Information Governance (IG) has gained increasing attention across many business verticals in recent years and law firms are taking notice. IG is often mistaken for Records and Information Management, but IG is broader in scope, taking into account who has access to what information across all physical and electronic storage, whether on-site, using firm infrastructure, or in the cloud. IG considers information security and data protection, privacy, network intrusion risk, e-Discovery ramifications, data value to the business, as well as records disposition. In short, IG’s goal is to maximize information value to an organization while minimizing risks and costs.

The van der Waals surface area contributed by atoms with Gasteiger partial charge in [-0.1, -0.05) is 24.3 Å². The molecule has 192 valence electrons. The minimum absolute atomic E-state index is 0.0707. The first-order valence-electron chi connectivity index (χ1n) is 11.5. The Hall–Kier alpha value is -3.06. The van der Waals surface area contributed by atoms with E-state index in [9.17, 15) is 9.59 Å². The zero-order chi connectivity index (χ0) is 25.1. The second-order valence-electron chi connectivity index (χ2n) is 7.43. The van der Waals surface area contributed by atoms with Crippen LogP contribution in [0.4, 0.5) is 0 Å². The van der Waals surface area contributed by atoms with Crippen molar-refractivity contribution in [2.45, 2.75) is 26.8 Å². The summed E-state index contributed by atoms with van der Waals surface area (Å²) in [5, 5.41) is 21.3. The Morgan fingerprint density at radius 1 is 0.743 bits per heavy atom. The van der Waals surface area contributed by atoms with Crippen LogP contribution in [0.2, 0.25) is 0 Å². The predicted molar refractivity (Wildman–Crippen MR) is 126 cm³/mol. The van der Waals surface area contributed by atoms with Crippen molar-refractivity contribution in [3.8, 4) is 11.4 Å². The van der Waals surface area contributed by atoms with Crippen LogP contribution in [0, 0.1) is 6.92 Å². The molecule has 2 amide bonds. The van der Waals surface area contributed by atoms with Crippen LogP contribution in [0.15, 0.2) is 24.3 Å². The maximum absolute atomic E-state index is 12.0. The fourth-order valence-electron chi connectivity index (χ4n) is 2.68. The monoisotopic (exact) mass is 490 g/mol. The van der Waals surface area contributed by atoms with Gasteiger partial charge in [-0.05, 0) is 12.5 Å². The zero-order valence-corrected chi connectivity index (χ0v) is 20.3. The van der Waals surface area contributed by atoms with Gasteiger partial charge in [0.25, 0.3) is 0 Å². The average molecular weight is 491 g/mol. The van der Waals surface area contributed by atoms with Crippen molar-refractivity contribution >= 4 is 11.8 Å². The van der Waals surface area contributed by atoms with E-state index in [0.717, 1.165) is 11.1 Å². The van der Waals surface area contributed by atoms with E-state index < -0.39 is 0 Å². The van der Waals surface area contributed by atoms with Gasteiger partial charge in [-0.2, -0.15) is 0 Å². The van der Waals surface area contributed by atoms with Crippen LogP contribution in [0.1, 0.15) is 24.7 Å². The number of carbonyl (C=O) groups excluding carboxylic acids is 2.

Where do firms start?
Historically, end users are disconnected from the business case for IG, and so the “what’s in it for me” factor has been lost in translation. Clients are, in fact, driving this change in response to increased regulatory compliance needs as well as ongoing data breach threats. As custodians of their data, clients are mandating new processes to their firms, or even selecting firms based on their ability to effectively govern their data—but attorneys tend to (and should) be more focused on the practice of law than governance of data. Success in delivering an effective IG program is only possible through modifying end user behavior, making IG an ongoing change management program.
Read the full article in ILTA’s 2019 White Papers.